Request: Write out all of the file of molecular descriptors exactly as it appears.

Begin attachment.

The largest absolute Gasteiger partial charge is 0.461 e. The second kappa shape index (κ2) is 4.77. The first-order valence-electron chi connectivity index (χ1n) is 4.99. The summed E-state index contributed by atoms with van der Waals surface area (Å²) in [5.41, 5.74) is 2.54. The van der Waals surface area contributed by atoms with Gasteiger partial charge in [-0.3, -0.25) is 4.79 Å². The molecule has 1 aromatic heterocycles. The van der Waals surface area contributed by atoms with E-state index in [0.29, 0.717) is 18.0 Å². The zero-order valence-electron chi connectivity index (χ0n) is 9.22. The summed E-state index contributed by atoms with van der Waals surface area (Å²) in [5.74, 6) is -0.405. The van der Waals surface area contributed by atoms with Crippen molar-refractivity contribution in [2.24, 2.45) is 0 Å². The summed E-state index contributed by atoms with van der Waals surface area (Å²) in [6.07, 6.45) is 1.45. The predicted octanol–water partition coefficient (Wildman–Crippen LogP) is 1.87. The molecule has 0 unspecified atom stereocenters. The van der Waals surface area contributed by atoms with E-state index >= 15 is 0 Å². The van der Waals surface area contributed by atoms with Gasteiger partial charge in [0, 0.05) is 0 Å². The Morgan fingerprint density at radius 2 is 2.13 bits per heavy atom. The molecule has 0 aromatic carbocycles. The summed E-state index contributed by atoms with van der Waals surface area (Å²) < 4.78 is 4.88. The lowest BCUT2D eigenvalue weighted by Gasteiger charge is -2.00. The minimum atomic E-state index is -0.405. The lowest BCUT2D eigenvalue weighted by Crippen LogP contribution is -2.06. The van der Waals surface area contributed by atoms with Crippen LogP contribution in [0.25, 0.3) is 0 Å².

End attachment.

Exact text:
The largest absolute Gasteiger partial charge is 0.461 e. The second kappa shape index (κ2) is 4.77. The first-order valence-electron chi connectivity index (χ1n) is 4.99. The summed E-state index contributed by atoms with van der Waals surface area (Å²) in [5.41, 5.74) is 2.54. The van der Waals surface area contributed by atoms with Gasteiger partial charge in [-0.3, -0.25) is 4.79 Å². The molecule has 1 aromatic heterocycles. The van der Waals surface area contributed by atoms with E-state index in [0.29, 0.717) is 18.0 Å². The zero-order valence-electron chi connectivity index (χ0n) is 9.22. The summed E-state index contributed by atoms with van der Waals surface area (Å²) in [5.74, 6) is -0.405. The van der Waals surface area contributed by atoms with Crippen molar-refractivity contribution in [2.24, 2.45) is 0 Å². The summed E-state index contributed by atoms with van der Waals surface area (Å²) in [6.07, 6.45) is 1.45. The predicted octanol–water partition coefficient (Wildman–Crippen LogP) is 1.87. The molecule has 0 unspecified atom stereocenters. The van der Waals surface area contributed by atoms with E-state index >= 15 is 0 Å². The van der Waals surface area contributed by atoms with Gasteiger partial charge in [0, 0.05) is 0 Å². The Morgan fingerprint density at radius 2 is 2.13 bits per heavy atom. The molecule has 0 aromatic carbocycles. The summed E-state index contributed by atoms with van der Waals surface area (Å²) < 4.78 is 4.88. The lowest BCUT2D eigenvalue weighted by Gasteiger charge is -2.00. The minimum atomic E-state index is -0.405. The lowest BCUT2D eigenvalue weighted by Crippen LogP contribution is -2.06. The van der Waals surface area contributed by atoms with Crippen LogP contribution in [0.25, 0.3) is 0 Å².